You Don't Scare Me

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I have to say. The entire first playthrough with Metal Gear Solid on the playstation. Watching my brothers play it, playing it myself. It was a very... Unnerving experience. Then, youknow, the introduction to the ninja scene. Then walking through said Gorey bodies, and through the door.

Thief 1. When Zombies were introduced, I was like, 13 at the time or something, and I was watching my brother play. I was pretty much scared for months. And months. Of the lights on. Sad, really.

But the first time that -I- had this scary moment, where I knew fear, and it unnerved me, and I could not just look away, or stop playing. Was Halo. On the PC. It had to have been, 2 in the morning, dark, and where my computer is, the front door and porch, with windows all around, is behind me, the garage door is a few steps away from me, and a corner going into the kitchen is in the other direction. The bathroom door is almost behind me, opposite of the entrance.

So I was playing Halo for the first time. I was enjoying it, alot. Guilty 343 started playing, swampy, dark, quiet. I got into the ancient structure. Dark, quiet. And quickly becoming foreboding. As there was nothing to shoot, I started observing my surroundings. I eventually got to the cutscene. THAT cutscene. I watched it, and then I saw the flood for the first time, honestly, the first time. There were absolutely no hints to even the existence of the flood. That shook me, that shook me hard. The cutscene ended and I had my pistol out, the smaller parasite floods stormed the room, even though they were defeated I was shaky. Careful twicefold around every corner.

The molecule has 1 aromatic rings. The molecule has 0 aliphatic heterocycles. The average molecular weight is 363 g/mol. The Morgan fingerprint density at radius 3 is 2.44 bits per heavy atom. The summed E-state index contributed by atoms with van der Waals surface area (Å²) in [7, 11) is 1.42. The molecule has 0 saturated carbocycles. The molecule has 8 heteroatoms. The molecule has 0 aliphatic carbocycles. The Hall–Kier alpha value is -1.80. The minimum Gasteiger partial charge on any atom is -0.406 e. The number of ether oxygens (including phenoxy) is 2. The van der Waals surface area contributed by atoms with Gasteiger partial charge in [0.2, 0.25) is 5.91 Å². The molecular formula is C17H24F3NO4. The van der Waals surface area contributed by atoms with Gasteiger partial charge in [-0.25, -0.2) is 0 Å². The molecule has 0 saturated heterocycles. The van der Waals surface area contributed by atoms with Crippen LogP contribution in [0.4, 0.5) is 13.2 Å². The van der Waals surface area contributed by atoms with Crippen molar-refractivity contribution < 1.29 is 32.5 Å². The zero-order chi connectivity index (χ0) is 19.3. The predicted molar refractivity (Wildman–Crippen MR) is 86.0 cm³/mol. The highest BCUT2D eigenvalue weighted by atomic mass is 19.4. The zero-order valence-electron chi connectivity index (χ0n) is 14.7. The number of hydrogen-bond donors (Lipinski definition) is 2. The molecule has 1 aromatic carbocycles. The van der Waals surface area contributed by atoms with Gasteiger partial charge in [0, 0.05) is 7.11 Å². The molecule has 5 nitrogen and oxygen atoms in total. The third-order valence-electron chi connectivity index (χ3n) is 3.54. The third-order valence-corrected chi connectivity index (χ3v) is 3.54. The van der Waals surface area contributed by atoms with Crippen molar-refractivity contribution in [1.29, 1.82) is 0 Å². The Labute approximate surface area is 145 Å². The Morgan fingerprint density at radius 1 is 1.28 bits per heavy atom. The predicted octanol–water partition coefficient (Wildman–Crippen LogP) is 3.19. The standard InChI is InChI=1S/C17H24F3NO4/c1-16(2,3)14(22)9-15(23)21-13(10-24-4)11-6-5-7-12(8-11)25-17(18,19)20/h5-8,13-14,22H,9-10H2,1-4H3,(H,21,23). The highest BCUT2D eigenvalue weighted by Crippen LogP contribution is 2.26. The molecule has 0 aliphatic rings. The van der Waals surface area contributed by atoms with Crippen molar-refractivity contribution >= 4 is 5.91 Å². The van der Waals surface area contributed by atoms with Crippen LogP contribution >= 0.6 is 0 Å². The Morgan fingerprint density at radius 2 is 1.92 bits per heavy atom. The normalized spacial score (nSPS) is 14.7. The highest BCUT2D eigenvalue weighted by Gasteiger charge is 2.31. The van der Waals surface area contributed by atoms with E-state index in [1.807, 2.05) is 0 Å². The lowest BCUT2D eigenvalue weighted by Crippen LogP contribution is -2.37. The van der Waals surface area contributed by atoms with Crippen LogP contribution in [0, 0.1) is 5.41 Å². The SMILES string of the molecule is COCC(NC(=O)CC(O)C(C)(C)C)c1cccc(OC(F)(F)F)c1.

See, funny thing about myself. I played doom when I was 4 years old. There is an ever present fear of the dark that I just can't explain. Really.

So, slowly, I made my way back, fighting this new enemy. Then hastly, rushing to get the level done. I made it to the elevator shaft that I rode down on. I hit the button. And I raised my hands behind my head, streching. I had headphones on, which was my main source of sound.

I heard a loud shrill, and the elevator that was going to take me out of this hell screamed down literally inches from my characters face in a ball of flames.